Friday, May 17, 2019

the sham men

(via Alex Petridis)

They did some good stuff, though, The Shamen - I enjoyed them around En-Tact

Credit where it's due - more than any of the other indie-dance crossover artists of that era, they managed to master the new musical language - and they did it by themselves. (Primal Scream needed Andy Weatherall's help).

Almost by chance - without intent, certainly -  I have seen The Shamen play live as many times - possibly more times - than any other band I can think of.

They were on a lot of bills in the late Eighties when they were pure psychedelic revivalists: Op Art imagery, liquid lightshow projections,  phased and flanged guitars, Electric Prunes-y kinda vibes, fey monastic vocals. They were sorta kinda fellow-travelers with C86, and in a different way, with the Loop tendency - but slightly too professional and clean sounding.

Closer to Porcupine Tree than Spacemen 3.

Saw them once in their uneasy transitional stage going from acid-rock to acid-house, when the results were bit clumpy and didactic.

And then a couple of times during the full-blown techno-rave stage.

Interviewed them too, for a piece that never came out. What struck me was the seriousness, even piousness, with which they talked about psychedelics as a tool of consciousness-elevation.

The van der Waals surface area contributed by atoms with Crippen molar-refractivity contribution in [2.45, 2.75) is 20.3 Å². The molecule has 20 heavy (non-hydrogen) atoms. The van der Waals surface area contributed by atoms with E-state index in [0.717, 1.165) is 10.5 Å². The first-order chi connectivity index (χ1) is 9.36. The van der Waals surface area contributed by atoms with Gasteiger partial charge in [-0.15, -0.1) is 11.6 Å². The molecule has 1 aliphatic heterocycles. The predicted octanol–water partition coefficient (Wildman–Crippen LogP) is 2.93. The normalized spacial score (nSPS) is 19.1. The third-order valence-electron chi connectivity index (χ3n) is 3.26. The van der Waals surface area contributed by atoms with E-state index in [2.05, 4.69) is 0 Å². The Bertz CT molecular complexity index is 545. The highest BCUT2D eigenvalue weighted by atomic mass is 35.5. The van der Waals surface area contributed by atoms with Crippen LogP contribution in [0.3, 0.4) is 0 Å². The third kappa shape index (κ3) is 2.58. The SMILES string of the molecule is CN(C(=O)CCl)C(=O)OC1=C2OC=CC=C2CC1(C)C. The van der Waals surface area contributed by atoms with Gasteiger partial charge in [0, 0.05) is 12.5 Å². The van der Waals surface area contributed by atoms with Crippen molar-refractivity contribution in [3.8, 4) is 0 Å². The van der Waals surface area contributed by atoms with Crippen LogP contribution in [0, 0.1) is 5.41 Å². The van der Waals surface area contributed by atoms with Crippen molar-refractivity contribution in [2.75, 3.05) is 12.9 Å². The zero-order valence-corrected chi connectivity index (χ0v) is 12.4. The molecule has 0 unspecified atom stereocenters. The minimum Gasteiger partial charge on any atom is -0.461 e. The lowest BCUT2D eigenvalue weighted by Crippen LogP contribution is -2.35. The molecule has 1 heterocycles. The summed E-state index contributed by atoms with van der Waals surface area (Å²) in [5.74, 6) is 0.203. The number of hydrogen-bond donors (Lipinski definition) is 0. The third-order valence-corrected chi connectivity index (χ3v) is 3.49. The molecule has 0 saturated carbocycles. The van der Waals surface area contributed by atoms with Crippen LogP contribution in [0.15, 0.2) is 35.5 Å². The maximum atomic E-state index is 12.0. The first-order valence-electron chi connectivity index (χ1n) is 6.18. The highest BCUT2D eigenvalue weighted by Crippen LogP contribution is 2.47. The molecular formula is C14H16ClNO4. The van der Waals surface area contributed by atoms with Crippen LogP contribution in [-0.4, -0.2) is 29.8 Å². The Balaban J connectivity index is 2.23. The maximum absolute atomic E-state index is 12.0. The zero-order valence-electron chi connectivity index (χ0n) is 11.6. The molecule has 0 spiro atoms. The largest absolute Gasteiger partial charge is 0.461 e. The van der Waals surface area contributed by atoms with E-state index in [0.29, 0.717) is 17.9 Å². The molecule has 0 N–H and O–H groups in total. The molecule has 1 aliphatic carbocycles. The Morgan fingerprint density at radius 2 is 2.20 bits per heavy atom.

Then they became pop stars, with this imperishable bit of period kitsch.

Oh dear

Dearie me


Ian_s said...

Most of their pop tracks are obviously not the best, but they provided a gateway for lots of kids into rave - especially those outside of London without access to pirate radio. I wonder how much Will Sin's untimely death in 1991 affected their sound and direction.

Being slightly pernickety, I also struggle with what style to list Move Any Mountain in my MP3s. Is it house? techno? Calling it just "rave" or "dance" doesn't really satisfy.


I don't know what you'd call it really, there was a sort of UK dance sound of the early 90s that wasn't really house or techno - but drew on both - and it might have a vocal element but it played in the rock press as well as in the dance magazines. The Shamen, but also The Beloved, but also The KLF, but also Underworld. I guess usually people with a rock / indie / postpunk background would be the commonality, then.


But you're right Ian, and in fact I forgot to mention by own debt to the Shamen, and insofar as going to one of their regular events - Synergy i think it was originally called, by the time I went it was Progeny - with a combo of DJs and techno acts playing live - that was literally a gateway, a threshold, for me - it was #1 in a two part rave conversion experience. I went down the Brixton Academy and had my mind blown by Orbital and even more so by the audience - it was like hearing techno had been like reading the screenplay but now i saw the full movie - the dance moves, the rituals, the frenzy. And then a few weeks after went to another rave-type multi-band revue and had the full-blown entactogenic conversion.

i think a lot of indie kids were pulled in through those events, and also the Primal Scream gigs where they had deejays instead of support bands.